Okay, this may be flogging the proverbial dead animal, but...
I have been looking at the Bruce Kahn formula. To me, it looks like a gelatin-sized anemic salt print (The BK formula has a silver content of 5.1g to make a solution of 100ml whereas my salt print solution has 12g as per Reilly). I know that in salt prints, an excess of silver is needed to get the desired results as some of it washes out.
Is the silver content related to what other chemicals there is in the emulsion, i.e can I get away with less silver using something else that is active in the emulsion and still get the same results?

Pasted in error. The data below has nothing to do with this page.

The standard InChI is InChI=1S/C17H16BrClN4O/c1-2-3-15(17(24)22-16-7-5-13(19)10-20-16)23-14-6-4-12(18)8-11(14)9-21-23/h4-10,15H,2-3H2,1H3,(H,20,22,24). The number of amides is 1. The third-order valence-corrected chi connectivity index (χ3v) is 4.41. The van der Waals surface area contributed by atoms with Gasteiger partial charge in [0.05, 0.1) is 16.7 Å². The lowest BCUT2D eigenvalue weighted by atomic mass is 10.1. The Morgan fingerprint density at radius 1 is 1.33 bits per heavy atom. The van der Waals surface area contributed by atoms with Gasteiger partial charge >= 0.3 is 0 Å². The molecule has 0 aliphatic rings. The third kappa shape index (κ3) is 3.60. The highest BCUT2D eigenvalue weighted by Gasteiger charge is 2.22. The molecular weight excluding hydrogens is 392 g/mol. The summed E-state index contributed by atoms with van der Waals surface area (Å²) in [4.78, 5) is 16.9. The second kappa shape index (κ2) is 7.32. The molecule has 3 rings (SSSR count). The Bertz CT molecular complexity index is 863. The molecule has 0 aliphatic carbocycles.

A standard (old technology such as say, Tri-X) film has, as far as I get it, a silver content of 1,5g per square meter. The same content of silver could also coat the same amount of paper. I am not sure of the Ag content of T-grain films but I believe it is lower due to some manufacturing differences.
What I am really trying to figure is this idea of "silver-rich" materials. Let's say one makes a film with 3g silver per square meter. Apart from the obvious rise in costs, does it make any sense altering the levels of silver - and is there any limit to how much you can use in an emulsion?